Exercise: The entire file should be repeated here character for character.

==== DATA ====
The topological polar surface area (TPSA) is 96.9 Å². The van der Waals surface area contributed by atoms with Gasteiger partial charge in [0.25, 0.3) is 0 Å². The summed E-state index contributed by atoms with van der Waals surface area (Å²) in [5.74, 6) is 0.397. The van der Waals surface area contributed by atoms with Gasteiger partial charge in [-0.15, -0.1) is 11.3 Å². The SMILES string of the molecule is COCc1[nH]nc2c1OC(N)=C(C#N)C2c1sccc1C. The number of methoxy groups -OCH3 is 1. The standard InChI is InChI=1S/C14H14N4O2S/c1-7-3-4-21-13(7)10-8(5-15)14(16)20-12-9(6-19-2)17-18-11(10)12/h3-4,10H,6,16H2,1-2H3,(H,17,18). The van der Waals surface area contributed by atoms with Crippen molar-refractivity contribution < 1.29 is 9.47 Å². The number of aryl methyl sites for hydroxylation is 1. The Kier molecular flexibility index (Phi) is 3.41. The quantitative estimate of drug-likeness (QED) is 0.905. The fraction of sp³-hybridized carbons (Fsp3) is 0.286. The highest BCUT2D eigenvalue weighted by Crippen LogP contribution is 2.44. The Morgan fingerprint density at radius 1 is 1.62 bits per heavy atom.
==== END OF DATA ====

The topological polar surface area (TPSA) is 96.9 Å². The van der Waals surface area contributed by atoms with Gasteiger partial charge in [0.25, 0.3) is 0 Å². The summed E-state index contributed by atoms with van der Waals surface area (Å²) in [5.74, 6) is 0.397. The van der Waals surface area contributed by atoms with Gasteiger partial charge in [-0.15, -0.1) is 11.3 Å². The SMILES string of the molecule is COCc1[nH]nc2c1OC(N)=C(C#N)C2c1sccc1C. The number of methoxy groups -OCH3 is 1. The standard InChI is InChI=1S/C14H14N4O2S/c1-7-3-4-21-13(7)10-8(5-15)14(16)20-12-9(6-19-2)17-18-11(10)12/h3-4,10H,6,16H2,1-2H3,(H,17,18). The van der Waals surface area contributed by atoms with Crippen molar-refractivity contribution < 1.29 is 9.47 Å². The number of aryl methyl sites for hydroxylation is 1. The Kier molecular flexibility index (Phi) is 3.41. The quantitative estimate of drug-likeness (QED) is 0.905. The fraction of sp³-hybridized carbons (Fsp3) is 0.286. The highest BCUT2D eigenvalue weighted by Crippen LogP contribution is 2.44. The Morgan fingerprint density at radius 1 is 1.62 bits per heavy atom.